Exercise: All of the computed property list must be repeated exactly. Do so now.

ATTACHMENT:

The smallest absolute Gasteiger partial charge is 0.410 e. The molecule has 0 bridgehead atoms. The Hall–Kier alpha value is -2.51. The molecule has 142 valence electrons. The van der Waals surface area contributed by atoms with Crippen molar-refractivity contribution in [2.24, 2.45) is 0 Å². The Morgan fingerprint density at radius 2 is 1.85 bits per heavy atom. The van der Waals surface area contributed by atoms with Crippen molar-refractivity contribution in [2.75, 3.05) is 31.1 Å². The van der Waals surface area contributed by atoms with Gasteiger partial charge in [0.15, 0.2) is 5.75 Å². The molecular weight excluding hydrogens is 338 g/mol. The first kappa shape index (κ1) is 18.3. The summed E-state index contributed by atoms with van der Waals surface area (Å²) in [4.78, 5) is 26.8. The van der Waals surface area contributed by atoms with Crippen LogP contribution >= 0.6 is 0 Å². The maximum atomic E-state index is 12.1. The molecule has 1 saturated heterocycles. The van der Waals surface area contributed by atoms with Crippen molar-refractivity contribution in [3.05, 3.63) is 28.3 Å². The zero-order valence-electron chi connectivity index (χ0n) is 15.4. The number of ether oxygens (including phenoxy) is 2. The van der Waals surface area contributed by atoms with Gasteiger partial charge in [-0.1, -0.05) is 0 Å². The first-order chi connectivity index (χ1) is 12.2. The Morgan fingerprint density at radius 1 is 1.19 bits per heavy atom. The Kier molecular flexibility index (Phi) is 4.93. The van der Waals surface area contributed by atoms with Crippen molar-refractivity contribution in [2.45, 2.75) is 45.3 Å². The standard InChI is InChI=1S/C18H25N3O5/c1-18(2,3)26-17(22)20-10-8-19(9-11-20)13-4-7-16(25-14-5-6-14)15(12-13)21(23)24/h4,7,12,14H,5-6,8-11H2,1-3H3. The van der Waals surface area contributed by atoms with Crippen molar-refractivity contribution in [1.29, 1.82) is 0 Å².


The smallest absolute Gasteiger partial charge is 0.410 e. The molecule has 0 bridgehead atoms. The Hall–Kier alpha value is -2.51. The molecule has 142 valence electrons. The van der Waals surface area contributed by atoms with Crippen molar-refractivity contribution in [2.24, 2.45) is 0 Å². The Morgan fingerprint density at radius 2 is 1.85 bits per heavy atom. The van der Waals surface area contributed by atoms with Crippen molar-refractivity contribution in [2.75, 3.05) is 31.1 Å². The van der Waals surface area contributed by atoms with Gasteiger partial charge in [0.15, 0.2) is 5.75 Å². The molecular weight excluding hydrogens is 338 g/mol. The first kappa shape index (κ1) is 18.3. The summed E-state index contributed by atoms with van der Waals surface area (Å²) in [4.78, 5) is 26.8. The van der Waals surface area contributed by atoms with Crippen LogP contribution >= 0.6 is 0 Å². The maximum atomic E-state index is 12.1. The molecule has 1 saturated heterocycles. The van der Waals surface area contributed by atoms with Crippen molar-refractivity contribution in [3.05, 3.63) is 28.3 Å². The zero-order valence-electron chi connectivity index (χ0n) is 15.4. The number of ether oxygens (including phenoxy) is 2. The van der Waals surface area contributed by atoms with Gasteiger partial charge in [-0.1, -0.05) is 0 Å². The first-order chi connectivity index (χ1) is 12.2. The Morgan fingerprint density at radius 1 is 1.19 bits per heavy atom. The Kier molecular flexibility index (Phi) is 4.93. The van der Waals surface area contributed by atoms with Crippen molar-refractivity contribution in [2.45, 2.75) is 45.3 Å². The standard InChI is InChI=1S/C18H25N3O5/c1-18(2,3)26-17(22)20-10-8-19(9-11-20)13-4-7-16(25-14-5-6-14)15(12-13)21(23)24/h4,7,12,14H,5-6,8-11H2,1-3H3. The van der Waals surface area contributed by atoms with Crippen molar-refractivity contribution in [1.29, 1.82) is 0 Å².